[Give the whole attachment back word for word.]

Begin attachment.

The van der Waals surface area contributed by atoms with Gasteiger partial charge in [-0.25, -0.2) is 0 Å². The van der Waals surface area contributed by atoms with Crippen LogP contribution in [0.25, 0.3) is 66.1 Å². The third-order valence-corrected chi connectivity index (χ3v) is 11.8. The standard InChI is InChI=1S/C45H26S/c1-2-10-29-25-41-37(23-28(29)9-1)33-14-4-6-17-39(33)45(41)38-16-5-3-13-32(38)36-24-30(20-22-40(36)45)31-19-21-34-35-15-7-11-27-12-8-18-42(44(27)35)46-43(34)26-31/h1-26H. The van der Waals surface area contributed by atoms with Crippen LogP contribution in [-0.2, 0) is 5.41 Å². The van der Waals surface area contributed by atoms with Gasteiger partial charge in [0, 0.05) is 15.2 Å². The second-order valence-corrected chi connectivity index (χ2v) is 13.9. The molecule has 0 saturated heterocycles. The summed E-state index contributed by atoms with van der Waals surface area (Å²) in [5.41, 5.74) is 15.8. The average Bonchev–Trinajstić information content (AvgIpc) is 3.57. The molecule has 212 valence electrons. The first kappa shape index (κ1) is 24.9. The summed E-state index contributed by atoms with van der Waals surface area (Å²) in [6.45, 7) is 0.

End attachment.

The van der Waals surface area contributed by atoms with Gasteiger partial charge in [-0.25, -0.2) is 0 Å². The van der Waals surface area contributed by atoms with Crippen LogP contribution in [0.25, 0.3) is 66.1 Å². The third-order valence-corrected chi connectivity index (χ3v) is 11.8. The standard InChI is InChI=1S/C45H26S/c1-2-10-29-25-41-37(23-28(29)9-1)33-14-4-6-17-39(33)45(41)38-16-5-3-13-32(38)36-24-30(20-22-40(36)45)31-19-21-34-35-15-7-11-27-12-8-18-42(44(27)35)46-43(34)26-31/h1-26H. The van der Waals surface area contributed by atoms with Crippen LogP contribution in [-0.2, 0) is 5.41 Å². The van der Waals surface area contributed by atoms with Gasteiger partial charge in [0, 0.05) is 15.2 Å². The second-order valence-corrected chi connectivity index (χ2v) is 13.9. The molecule has 0 saturated heterocycles. The summed E-state index contributed by atoms with van der Waals surface area (Å²) in [5.41, 5.74) is 15.8. The average Bonchev–Trinajstić information content (AvgIpc) is 3.57. The molecule has 212 valence electrons. The first kappa shape index (κ1) is 24.9. The summed E-state index contributed by atoms with van der Waals surface area (Å²) in [6.45, 7) is 0.